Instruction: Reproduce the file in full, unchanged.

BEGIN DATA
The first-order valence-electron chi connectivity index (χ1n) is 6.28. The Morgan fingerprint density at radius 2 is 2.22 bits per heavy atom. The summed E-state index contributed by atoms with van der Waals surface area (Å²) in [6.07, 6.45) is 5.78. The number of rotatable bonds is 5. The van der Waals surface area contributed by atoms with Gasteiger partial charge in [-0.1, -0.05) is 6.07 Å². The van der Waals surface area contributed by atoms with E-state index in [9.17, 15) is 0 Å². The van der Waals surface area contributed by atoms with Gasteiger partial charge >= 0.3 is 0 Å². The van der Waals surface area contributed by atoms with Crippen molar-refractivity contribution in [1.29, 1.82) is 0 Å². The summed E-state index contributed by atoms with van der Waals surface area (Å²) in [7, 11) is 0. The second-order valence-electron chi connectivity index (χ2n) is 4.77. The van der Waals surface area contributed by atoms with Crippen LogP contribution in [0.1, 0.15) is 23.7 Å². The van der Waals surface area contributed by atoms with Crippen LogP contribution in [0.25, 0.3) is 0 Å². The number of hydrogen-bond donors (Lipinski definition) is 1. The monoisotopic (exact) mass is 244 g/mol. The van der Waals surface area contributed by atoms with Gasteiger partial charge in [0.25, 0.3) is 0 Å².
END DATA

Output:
The first-order valence-electron chi connectivity index (χ1n) is 6.28. The Morgan fingerprint density at radius 2 is 2.22 bits per heavy atom. The summed E-state index contributed by atoms with van der Waals surface area (Å²) in [6.07, 6.45) is 5.78. The number of rotatable bonds is 5. The van der Waals surface area contributed by atoms with Gasteiger partial charge in [-0.1, -0.05) is 6.07 Å². The van der Waals surface area contributed by atoms with E-state index in [9.17, 15) is 0 Å². The van der Waals surface area contributed by atoms with Gasteiger partial charge >= 0.3 is 0 Å². The van der Waals surface area contributed by atoms with Crippen molar-refractivity contribution in [1.29, 1.82) is 0 Å². The summed E-state index contributed by atoms with van der Waals surface area (Å²) in [7, 11) is 0. The second-order valence-electron chi connectivity index (χ2n) is 4.77. The van der Waals surface area contributed by atoms with Crippen LogP contribution in [0.1, 0.15) is 23.7 Å². The van der Waals surface area contributed by atoms with Crippen LogP contribution in [0.25, 0.3) is 0 Å². The number of hydrogen-bond donors (Lipinski definition) is 1. The monoisotopic (exact) mass is 244 g/mol. The van der Waals surface area contributed by atoms with Gasteiger partial charge in [0.25, 0.3) is 0 Å².